H.G. Wells: The Star

This week in my Coursera class we read H.G. Wells: The Island of Doctor Moreau, The Invisible Man, The Country of the Blind, and The Star (upon which I based my essay below).

The Star suggests that the entire span of mankind’s existence is unimportant and pointless, since eventually life on earth will be extinguished. This is explicitly stated once, in the words of the mathematician stating that mankind has lived its life in vain. This statement is implicitly supported throughout the text in the reactions of people on earth as well as the observation from Mars.

Through the build-up to the star’s arrival, people are described as, for the most part, continuing their everyday lives. People are said to laugh at the mathematician’s warning, until the danger was too obvious. Prior examples of dire warnings regarding the year 1000 were said to prove there was no danger. Wells treats this behaviour dismissively, describing it as scornful, jesting (Wells). This indicates a disdain for the everyday lives of men.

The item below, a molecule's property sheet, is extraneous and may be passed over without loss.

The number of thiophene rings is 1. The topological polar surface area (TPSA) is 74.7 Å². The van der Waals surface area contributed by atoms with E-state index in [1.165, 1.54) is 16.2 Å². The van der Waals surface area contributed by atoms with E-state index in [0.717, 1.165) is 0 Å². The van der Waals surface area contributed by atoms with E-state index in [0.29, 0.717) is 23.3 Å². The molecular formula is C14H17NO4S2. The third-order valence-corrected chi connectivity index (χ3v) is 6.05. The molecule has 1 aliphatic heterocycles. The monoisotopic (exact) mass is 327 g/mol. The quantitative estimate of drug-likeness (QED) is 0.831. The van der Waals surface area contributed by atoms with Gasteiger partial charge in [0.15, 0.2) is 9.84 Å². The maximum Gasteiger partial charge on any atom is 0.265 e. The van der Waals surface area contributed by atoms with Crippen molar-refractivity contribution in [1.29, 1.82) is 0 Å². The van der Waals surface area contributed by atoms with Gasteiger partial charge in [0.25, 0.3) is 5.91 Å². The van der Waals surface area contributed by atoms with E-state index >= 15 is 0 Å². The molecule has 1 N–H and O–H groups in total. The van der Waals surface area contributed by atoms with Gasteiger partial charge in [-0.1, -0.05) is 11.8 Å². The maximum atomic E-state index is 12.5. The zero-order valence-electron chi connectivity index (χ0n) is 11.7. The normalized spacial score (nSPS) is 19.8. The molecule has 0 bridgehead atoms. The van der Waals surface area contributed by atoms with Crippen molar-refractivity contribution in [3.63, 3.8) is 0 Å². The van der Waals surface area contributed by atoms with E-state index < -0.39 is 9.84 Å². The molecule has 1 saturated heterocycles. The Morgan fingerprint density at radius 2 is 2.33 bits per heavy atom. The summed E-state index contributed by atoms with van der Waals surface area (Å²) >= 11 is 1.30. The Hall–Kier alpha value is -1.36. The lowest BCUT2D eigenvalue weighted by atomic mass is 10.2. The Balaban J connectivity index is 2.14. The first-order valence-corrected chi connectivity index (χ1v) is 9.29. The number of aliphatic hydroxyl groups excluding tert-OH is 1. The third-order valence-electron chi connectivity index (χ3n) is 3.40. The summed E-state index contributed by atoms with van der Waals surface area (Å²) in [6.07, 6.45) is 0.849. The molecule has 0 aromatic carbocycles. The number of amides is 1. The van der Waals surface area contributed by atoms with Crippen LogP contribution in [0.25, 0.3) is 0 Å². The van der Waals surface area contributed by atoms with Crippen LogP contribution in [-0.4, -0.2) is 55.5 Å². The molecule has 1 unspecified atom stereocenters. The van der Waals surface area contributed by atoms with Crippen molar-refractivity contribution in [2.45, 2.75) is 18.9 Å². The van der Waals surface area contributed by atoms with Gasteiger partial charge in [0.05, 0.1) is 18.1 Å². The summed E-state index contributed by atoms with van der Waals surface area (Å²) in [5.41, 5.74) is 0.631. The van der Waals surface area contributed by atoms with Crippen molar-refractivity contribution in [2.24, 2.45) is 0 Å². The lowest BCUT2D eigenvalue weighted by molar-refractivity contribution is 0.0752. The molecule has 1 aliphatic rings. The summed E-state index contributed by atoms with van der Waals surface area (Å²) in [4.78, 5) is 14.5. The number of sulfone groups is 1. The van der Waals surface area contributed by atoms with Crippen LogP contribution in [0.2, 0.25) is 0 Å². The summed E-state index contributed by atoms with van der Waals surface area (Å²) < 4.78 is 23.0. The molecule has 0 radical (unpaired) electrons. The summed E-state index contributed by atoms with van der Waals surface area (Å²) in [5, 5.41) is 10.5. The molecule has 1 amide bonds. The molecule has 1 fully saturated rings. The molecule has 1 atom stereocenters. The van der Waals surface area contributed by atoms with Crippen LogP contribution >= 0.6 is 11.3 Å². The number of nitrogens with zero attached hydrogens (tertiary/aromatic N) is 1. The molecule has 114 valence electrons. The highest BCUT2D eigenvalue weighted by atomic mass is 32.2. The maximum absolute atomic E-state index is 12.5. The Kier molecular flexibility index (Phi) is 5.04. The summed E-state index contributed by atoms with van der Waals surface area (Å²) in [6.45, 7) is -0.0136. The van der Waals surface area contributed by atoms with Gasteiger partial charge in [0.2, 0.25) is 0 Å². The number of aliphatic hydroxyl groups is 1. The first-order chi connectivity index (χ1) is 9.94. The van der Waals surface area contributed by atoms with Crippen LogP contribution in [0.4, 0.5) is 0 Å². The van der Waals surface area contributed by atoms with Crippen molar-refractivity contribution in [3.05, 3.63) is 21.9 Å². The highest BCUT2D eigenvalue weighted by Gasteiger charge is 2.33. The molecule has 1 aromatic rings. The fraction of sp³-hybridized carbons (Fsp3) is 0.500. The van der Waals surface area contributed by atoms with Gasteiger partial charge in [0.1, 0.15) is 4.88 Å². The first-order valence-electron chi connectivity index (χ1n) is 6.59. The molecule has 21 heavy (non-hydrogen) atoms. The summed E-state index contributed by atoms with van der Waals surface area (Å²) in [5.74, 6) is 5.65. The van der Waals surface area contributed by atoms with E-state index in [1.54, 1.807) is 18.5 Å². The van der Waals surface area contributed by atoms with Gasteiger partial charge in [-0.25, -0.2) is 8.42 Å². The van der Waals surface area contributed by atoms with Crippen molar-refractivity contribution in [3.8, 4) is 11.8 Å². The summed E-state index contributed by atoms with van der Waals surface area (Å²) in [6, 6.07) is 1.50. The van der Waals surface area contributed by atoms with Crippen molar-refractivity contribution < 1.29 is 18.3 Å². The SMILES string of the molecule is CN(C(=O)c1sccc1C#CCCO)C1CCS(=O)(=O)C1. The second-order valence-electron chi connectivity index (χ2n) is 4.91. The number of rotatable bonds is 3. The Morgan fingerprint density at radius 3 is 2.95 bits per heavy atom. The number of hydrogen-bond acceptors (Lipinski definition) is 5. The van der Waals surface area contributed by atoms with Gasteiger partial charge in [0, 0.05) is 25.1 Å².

Wells reinforces this tone at the end of the story, when those on Mars observing the phenomena take little account of the destruction. Indeed, Wells says through the Martians that ‘the vastest of human catastrophes’ seems ‘small.’ Diminishing the mass destruction of large portions of humanity supports the mathematician’s assertion that mankind has lived in vain.

While this viewpoint certainly has some validity, it is also in many ways beside the point. Though mankind may eventually die out (certainly, no individual is immortal), the importance of our lives is not judged through the lens of a distant time, or by distant beings like the Martians. The importance of our lives is judged by we ourselves, in the here and now.

Wells may be less supporting this notion, and more criticizing the scientific, academic element that supports these types of ideas. The common man goes about his life, despite imminent danger, while academics (mathematicians and astronomers) bemoan the lack of importance of the impending destruction. This certainly suggests that the academics are out of touch with what is truly imporant in life.


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